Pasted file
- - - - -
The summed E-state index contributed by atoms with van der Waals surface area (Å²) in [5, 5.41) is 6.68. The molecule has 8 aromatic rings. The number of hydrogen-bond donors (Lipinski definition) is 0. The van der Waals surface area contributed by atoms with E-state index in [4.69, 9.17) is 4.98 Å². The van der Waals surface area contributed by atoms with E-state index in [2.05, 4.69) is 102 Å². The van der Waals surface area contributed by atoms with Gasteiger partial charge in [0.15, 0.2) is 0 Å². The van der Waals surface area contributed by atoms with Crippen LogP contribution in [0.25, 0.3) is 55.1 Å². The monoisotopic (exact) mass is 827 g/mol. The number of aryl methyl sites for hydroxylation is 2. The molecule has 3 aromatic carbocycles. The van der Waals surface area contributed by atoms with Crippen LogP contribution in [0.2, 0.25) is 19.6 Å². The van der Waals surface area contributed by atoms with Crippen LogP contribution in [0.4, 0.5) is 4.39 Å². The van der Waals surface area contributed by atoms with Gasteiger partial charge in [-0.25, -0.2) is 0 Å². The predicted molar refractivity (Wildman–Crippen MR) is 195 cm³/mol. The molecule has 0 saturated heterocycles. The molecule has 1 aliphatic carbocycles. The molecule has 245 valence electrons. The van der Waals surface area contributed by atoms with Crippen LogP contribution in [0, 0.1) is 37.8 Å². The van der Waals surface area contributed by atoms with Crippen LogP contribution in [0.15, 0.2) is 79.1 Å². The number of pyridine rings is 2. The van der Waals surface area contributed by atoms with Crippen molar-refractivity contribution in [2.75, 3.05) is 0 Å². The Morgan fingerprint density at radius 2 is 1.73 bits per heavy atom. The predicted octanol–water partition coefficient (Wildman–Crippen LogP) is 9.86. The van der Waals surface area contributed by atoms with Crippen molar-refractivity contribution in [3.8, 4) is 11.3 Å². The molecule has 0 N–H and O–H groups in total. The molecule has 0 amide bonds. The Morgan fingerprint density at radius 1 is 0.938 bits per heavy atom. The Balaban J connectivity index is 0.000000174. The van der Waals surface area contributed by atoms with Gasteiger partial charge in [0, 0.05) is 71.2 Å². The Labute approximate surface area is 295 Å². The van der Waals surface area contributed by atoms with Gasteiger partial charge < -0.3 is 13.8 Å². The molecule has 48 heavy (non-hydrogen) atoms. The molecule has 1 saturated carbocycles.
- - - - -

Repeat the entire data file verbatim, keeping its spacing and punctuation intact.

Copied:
The summed E-state index contributed by atoms with van der Waals surface area (Å²) in [5, 5.41) is 6.68. The molecule has 8 aromatic rings. The number of hydrogen-bond donors (Lipinski definition) is 0. The van der Waals surface area contributed by atoms with E-state index in [4.69, 9.17) is 4.98 Å². The van der Waals surface area contributed by atoms with E-state index in [2.05, 4.69) is 102 Å². The van der Waals surface area contributed by atoms with Gasteiger partial charge in [0.15, 0.2) is 0 Å². The van der Waals surface area contributed by atoms with Crippen LogP contribution in [0.25, 0.3) is 55.1 Å². The monoisotopic (exact) mass is 827 g/mol. The number of aryl methyl sites for hydroxylation is 2. The molecule has 3 aromatic carbocycles. The van der Waals surface area contributed by atoms with Crippen LogP contribution in [0.2, 0.25) is 19.6 Å². The van der Waals surface area contributed by atoms with Crippen LogP contribution in [0.4, 0.5) is 4.39 Å². The van der Waals surface area contributed by atoms with Gasteiger partial charge in [-0.25, -0.2) is 0 Å². The predicted molar refractivity (Wildman–Crippen MR) is 195 cm³/mol. The molecule has 0 saturated heterocycles. The molecule has 1 aliphatic carbocycles. The molecule has 245 valence electrons. The van der Waals surface area contributed by atoms with Crippen LogP contribution in [0, 0.1) is 37.8 Å². The van der Waals surface area contributed by atoms with Crippen LogP contribution in [0.15, 0.2) is 79.1 Å². The number of pyridine rings is 2. The van der Waals surface area contributed by atoms with Crippen molar-refractivity contribution in [2.75, 3.05) is 0 Å². The Morgan fingerprint density at radius 2 is 1.73 bits per heavy atom. The predicted octanol–water partition coefficient (Wildman–Crippen LogP) is 9.86. The van der Waals surface area contributed by atoms with Crippen molar-refractivity contribution in [3.8, 4) is 11.3 Å². The molecule has 0 N–H and O–H groups in total. The molecule has 0 amide bonds. The Morgan fingerprint density at radius 1 is 0.938 bits per heavy atom. The Balaban J connectivity index is 0.000000174. The van der Waals surface area contributed by atoms with Gasteiger partial charge in [0, 0.05) is 71.2 Å². The Labute approximate surface area is 295 Å². The van der Waals surface area contributed by atoms with Gasteiger partial charge < -0.3 is 13.8 Å². The molecule has 48 heavy (non-hydrogen) atoms. The molecule has 1 saturated carbocycles.